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White House Reacts To John Kerry Assertion That 47 Traitors Letter is 'Unconstitutional'

John Kerry thinks it was unconstitutional, but what does the White House say? Banter White House Correspondent Tommy Christopher gets them on the record.

Amid all the consternation over the letter that 47 Republican Senators wrote to the leaders of Iran in order to scuttle a nuclear arms deal, there was heavy speculation about a possible violation of something called the Logan Act. While the White House was happy to stand by and watch the debate over this arcane and never-used law (save a single indictment that was never pursued), I noted that the letter clearly violated another piece of legislation you might have heard of: the U.S. Constitution.

Over the weekend, a fairly senior administration official agreed with me. In an interview with CBS News, Kerry was asked if he would apologize to the participants of the P5+1 negotiations over the letter that freshman Sen. Tom Cotton authored, and Kerry's response was rather emphatic:

"I'm not going to apologize for the unconstitutional, un-thought-out action by somebody who's been in the United States Senate for 60-something days. That's just inappropriate."

My thoughts exactly, if "inappropriate" means "some bullshit." While the Logan Act is a malleable law that lets politicians throw treasonous stank on an opponent without actually doing anything about it, violating the U.S. Constitution is another matter, entirely. While Tea Party types like to brandish their pocket copies at everything President Obama does, but when you're the President, and someone actually does violate your constitutionally enumerated powers, you can't just do an angry cable hit.

That's probably why I couldn't find any takers, among White House officials I spoke to Monday, who wanted to weigh in on Kerry's remark. At Tuesday's daily briefing, I asked Press Secretary Josh Earnest about Kerry's remark, and while he wouldn't deliver a legal opinion, he seemed to indicate that the letter was, perhaps, a violation in spirit:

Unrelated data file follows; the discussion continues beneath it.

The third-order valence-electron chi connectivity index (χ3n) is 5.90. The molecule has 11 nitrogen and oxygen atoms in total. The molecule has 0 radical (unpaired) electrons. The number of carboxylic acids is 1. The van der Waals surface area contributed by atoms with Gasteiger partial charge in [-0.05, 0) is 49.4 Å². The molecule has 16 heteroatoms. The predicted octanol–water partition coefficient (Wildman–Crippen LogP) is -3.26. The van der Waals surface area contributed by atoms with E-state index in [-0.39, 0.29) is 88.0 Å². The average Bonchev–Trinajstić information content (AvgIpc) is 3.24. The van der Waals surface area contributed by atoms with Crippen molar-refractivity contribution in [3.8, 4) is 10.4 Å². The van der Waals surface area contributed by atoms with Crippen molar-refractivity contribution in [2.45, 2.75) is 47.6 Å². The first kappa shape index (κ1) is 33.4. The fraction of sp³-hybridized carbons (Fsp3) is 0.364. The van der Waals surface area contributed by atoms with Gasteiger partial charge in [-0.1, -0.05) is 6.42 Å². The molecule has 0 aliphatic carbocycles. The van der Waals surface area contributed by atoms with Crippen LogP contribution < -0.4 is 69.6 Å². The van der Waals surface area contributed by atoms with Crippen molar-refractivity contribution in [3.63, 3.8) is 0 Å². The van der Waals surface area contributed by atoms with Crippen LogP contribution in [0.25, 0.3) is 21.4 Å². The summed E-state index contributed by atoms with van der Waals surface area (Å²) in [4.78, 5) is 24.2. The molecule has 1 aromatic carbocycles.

Josh Earnest: "My sense is that he was referring to the fact that, for centuries, the responsibility of the president of the United States to conduct foreign policy for the country is a well-established principle. It's one that's described in the Constitution, and it's one that presidents in both parties have abided by."

Tommy Christopher: "Was it more a violation in spirit than letter, maybe?"

Josh Earnest: "Maybe so. I'm not an attorney, so it's hard for me to draw those conclusions."

If the letter was, indeed, unconstitutional (and I believe it clearly was), then the Obama administration should do something about it, not just for the sake of these negotiations, but for future presidents as well. A good start would be to seek an injunction against the 47 who signed the letter, ordering them not to interfere further. It would be fascinating to see if any of them would fight such an injunction, and risk having its principles validated by the Supreme Court.

Of course, the reverse applies: picking this fight in court could also serve to codify the acceptability of the Republicans' actions, and invite a maelstrom of interference in foreign policy, further testing the limits. Politically, there's no reason for the Obama administration to take such a risk, since the Republicans have been taking such a beating over this anyway. Challenging the letter in court would not be a slam-dunk, while the current political backlash is much more of a sure thing.